The United Kingdom, Germany and France on Tuesday took the first step towards reimposing U.N. sanctions on Iran, accusing it of violating the 2015 nuclear deal.
The European nations, which are part of the 2015 agreement, triggered a mechanism that’s part of the accord—formally known as the Joint Comprehensive Plan of Action, or JCPOA—that could enable snapping back U.N. Security Council sanctions on Iran within a few months, although the Europeans could stall the process.
The United States is the only country to withdraw from the nuclear deal, doing so in May 2018, reimposing U.S. sanctions lifted under the agreement, along with enacting new financial penalties on Iran as part of Washington’s “maximum pressure” campaign against Tehran. The move has resulted in increased tensions between the two countries, which most recently was seen in the U.S. killing of Maj. Gen. Qassem Soleimani, commander of Iran’s Islamic Revolutionary Guard Corps.
Iran responded by launching missiles at Iraqi bases housing U.S. troops, with Iran incidentally shooting down a Ukrainian airliner over the Iranian capital.
In remarks in state media, Iranian Foreign Ministry spokesman Abbas Mousavi cautioned that “if the Europeans continue the path of surrendering to the U.S. or want to abuse the dispute mechanism, they should prepare to accept the consequences and these consequences have been reminded to them before.”
‘Trying to defend a fatally flawed deal’
Experts told JNS that Tuesday’s move is a significant shift by the Europeans as it pertains to their posture on Iran.
“The European move will reinforce the Trump administration’s conviction that it’s winning and add to Iran’s perception it’s losing. The Europeans are desperately trying to find a way to save the deal, and to get U.S. and Iran talking,” said Aaron David Miller, who advised on Mideast issues at the U.S. State Department for 25 years and is currently a senior fellow at the Carnegie Endowment for International Peace. “But that won’t happen until there’s a win-win opening. Right now, it’s win-lose.”
Foundation for Defense of Democracies CEO Mark Dubowitz said “the regime in Iran would always take the patient pathways to nuclear weapons, ICBMs and military potency afforded to it under the Iran nuclear deal as key restrictions disappeared starting in 2020. Better that we are addressing these issues while the regime is facing an economic and political crisis than when it was enriched, emboldened and more lethal from sanctions relief. It’s good to see the Europeans facing this reality, instead of trying defend a fatally flawed deal.”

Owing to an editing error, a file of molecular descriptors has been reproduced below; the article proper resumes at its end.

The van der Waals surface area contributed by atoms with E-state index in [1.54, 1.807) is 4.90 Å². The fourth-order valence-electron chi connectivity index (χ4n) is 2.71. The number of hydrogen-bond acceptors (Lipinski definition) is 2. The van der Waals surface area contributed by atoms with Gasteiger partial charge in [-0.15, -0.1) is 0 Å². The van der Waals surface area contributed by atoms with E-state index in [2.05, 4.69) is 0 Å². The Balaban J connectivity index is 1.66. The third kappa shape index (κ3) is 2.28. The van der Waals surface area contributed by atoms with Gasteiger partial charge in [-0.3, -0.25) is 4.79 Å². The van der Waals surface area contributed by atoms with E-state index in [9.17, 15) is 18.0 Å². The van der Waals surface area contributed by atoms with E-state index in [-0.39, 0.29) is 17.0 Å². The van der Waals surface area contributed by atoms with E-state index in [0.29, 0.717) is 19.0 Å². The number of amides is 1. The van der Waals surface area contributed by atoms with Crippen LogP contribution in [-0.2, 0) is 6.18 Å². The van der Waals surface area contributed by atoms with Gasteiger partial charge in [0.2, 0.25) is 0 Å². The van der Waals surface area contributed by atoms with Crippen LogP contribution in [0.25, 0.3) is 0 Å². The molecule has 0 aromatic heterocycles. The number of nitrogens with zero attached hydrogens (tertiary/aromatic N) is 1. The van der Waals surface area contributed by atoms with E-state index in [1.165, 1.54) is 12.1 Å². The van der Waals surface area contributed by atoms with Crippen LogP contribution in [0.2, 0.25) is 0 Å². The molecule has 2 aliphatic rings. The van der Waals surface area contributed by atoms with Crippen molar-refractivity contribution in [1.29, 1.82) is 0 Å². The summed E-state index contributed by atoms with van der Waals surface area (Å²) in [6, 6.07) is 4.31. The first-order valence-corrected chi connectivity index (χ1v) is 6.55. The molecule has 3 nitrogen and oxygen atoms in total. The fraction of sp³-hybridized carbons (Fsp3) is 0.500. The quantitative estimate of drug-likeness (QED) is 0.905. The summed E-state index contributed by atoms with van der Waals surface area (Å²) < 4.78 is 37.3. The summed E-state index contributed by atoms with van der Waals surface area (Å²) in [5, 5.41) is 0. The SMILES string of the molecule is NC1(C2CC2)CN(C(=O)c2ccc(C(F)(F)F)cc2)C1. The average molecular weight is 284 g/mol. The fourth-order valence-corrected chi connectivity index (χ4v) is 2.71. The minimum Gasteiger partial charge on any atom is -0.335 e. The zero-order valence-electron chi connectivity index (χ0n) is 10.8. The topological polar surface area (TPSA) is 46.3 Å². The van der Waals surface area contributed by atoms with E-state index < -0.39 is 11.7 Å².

Despite the latest European move, the aforementioned countries are still committed to preserving the nuclear deal, according to Ilan Berman, senior vice president of the American Foreign Policy Council.
“It’s no secret that, all things being equal, Iran’s political and economic partners in Europe would be delighted to preserve the JCPOA and continue doing business as usual with Tehran,” he said. “But Iran’s recent missteps [from the accidental downing of a Ukrainian airliner to the subsequent detention of the British ambassador] have begun to create some serious doubts in European capitals regarding Iran’s political competence and its continued suitability as a partner.”
He continued, “Add to that signals from the Iranian regime that they are reconsidering compliance with the JCPOA, and there’s more than ample reason for European governments to conclude that Iran needs to be monitored more closely—and potentially controlled a lot more.”
“The paradox here is that European countries have historically been among those most resistant to the Trump administration’s ‘maximum pressure’ campaign on Iran,” added Berman. “Even so, Iran’s behavior is nudging them towards embracing the U.S. government’s view of the threat that Iran poses to the region and the world.”